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The Hunt Is on for Planet Nine. Here's How to Join It

The search is on for the ninth planet in our solar system, and everyone is invited to join the investigation.

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Artist rendering of Planet Nine.
Artist rendering of Planet Nine. | NASA/JPL-Caltech/Robert Hurt

The search is on for the ninth planet in our solar system, and everyone is invited to join the investigation.

Humans have been studying the cosmos for a very long time. As long as we’ve been able to look up, we’ve wondered where we came from and how we got here. It will take a lot to answer those questions, but a good start would be to solve the jigsaw puzzle of our own solar system. We know the sun hosts eight planets: Mercury, Venus, Earth, Mars, Jupiter, Saturn, Uranus, and Neptune (sorry, Pluto). Were there more at some time? Are any as-yet-unknown planets out there somewhere?

Scientists aren’t quite sure about the first question. But it now looks like we have solid evidence that the answer to the second question is a resounding yes.

Related: NASA Announces Major Exoplanet Discovery

We know that because we’ve carefully examined the orbits of cold, distant space rocks and icy snowballs (known to astronomers as extreme Kuiper Belt objects) around the sun, and the math suggests that their orbits are being perturbed by the gravitational forces of some massive object.

This “perturber” — what astronomers now call Planet 9 — is believed to be about 10 times more massive than Earth. Most likely, it has a highly eccentric (elliptical) orbit around the sun that wavers between 250 and 1,200 times the distance from Earth to the sun. Given this oblong orbit, Planet 9 could be just about anywhere within a vast area of space — in fact, it could be just about anywhere in the sky. Some astronomers think they can narrow that down to a smaller swath of space, but it’s hard to rule out too much of the sky.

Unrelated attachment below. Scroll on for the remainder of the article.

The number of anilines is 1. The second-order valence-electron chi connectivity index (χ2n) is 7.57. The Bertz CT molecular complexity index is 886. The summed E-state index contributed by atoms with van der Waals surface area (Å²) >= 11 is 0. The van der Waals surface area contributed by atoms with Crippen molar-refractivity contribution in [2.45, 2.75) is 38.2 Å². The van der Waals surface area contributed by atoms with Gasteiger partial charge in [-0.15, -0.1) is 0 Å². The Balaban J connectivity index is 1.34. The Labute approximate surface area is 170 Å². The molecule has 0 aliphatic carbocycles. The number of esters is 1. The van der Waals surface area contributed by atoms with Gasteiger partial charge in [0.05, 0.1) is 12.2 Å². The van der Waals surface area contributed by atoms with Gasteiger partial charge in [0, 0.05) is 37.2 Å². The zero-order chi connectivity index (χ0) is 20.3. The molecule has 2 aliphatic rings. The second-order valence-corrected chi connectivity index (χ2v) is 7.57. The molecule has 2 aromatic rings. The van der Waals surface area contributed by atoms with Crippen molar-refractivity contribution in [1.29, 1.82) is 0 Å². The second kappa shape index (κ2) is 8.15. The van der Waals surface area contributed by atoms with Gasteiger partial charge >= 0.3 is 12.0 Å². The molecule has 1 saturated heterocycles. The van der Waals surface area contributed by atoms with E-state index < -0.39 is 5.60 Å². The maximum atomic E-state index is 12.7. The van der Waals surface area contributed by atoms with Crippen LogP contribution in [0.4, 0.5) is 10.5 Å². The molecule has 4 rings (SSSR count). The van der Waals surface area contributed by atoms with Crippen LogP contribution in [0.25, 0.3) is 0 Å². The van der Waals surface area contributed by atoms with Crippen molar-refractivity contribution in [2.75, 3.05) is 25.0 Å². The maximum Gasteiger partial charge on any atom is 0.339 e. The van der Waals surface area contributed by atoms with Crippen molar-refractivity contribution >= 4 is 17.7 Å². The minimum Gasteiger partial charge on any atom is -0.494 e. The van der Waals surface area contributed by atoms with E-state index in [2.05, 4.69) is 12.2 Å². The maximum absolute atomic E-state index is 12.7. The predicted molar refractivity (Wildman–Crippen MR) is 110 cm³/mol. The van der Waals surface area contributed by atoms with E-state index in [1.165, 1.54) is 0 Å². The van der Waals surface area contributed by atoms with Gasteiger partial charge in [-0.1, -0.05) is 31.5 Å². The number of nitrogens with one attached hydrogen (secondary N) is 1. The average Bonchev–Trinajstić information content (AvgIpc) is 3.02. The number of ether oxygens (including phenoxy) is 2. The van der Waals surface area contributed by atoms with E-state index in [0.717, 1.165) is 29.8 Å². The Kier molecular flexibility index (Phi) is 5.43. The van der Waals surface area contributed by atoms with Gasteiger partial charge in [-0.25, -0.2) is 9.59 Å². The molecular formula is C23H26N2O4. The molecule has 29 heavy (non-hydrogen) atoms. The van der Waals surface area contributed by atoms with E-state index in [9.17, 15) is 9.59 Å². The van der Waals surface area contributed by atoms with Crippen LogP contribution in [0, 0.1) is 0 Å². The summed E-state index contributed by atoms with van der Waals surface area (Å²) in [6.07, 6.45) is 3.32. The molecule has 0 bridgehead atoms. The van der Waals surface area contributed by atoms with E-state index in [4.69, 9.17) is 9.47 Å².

One method we astronomers are using in the search for Planet 9 is flipping through images taken of the same part of the sky at different times and scanning for anything that moves.

This method has proven successful for uncovering other objects in the solar system. In fact, it’s how astronomers discovered Pluto (which used to be considered our ninth planet). Getting lots of people to flip through the images would help speed the discovery process. And so, I helped launch the Backyard Worlds project, an ongoing effort whose goal is to enlist nonscientists into our search for Planet 9. We have them flip through images of the sky taken at different times by NASA’s Wide Field Infrared Survey Explorer (WISE) spacecraft, which was launched into orbit in 2010. WISE has scanned the whole sky multiple times in infrared wavelengths, which are good for finding cold worlds like Planet 9. Backyard Worlds is set up so users watch short video clips of four images of a particular region of space, all taken at different times. These videos show lots of stars and galaxies. Mostly, the objects appear in the same position from one image to the next. If something changes position, there’s a good chance you’ve found something nearby, cold, and interesting. Like maybe Planet 9.

Related: I Was Robbed of Seeing an Eclipse. Don't Let It Happen To You.

My astronomy colleagues and I think Backyard Worlds has a decent shot at finding Planet 9. On top of that, it’s an excellent tool for finding previously unknown stars, brown dwarfs, and even rogue planets hurtling through space unattached to any solar system.

We’re now only a couple of months into the Backyard Worlds project. We have enlisted more than 30,000 volunteers and have classified more than 3 million objects — including some that are pretty tantalizing. With help from those at the NASA Infrared Telescope Facility in Hawaii, we’ve identified one of these objects as a previously unknown brown dwarf just 100 light-years from Earth. Three separate users pointed out that object to us just six days after the project launched. These citizen-scientists have been invited to be co-authors on the paper about this discovery that we’re submitting to the Astrophysical Journal.

If you’d like to join our effort, head to backyardworlds.org. This is your chance to contribute in an important and meaningful way to the critical discoveries that will help us understand humanity’s origins.

Jackie Faherty is a Senior Scientist and Senior Education Manager jointly in the Department of Astrophysics and the Department of Education at the American Museum of Natural History. She's working at the forefront of brown dwarf and exoplanet atmosphere detection and characterization and is striving to create more opportunities for underrepresented minorities to enter STEM fields through unique outreach endeavors. Connect with her on Twitter at @jfaherty.

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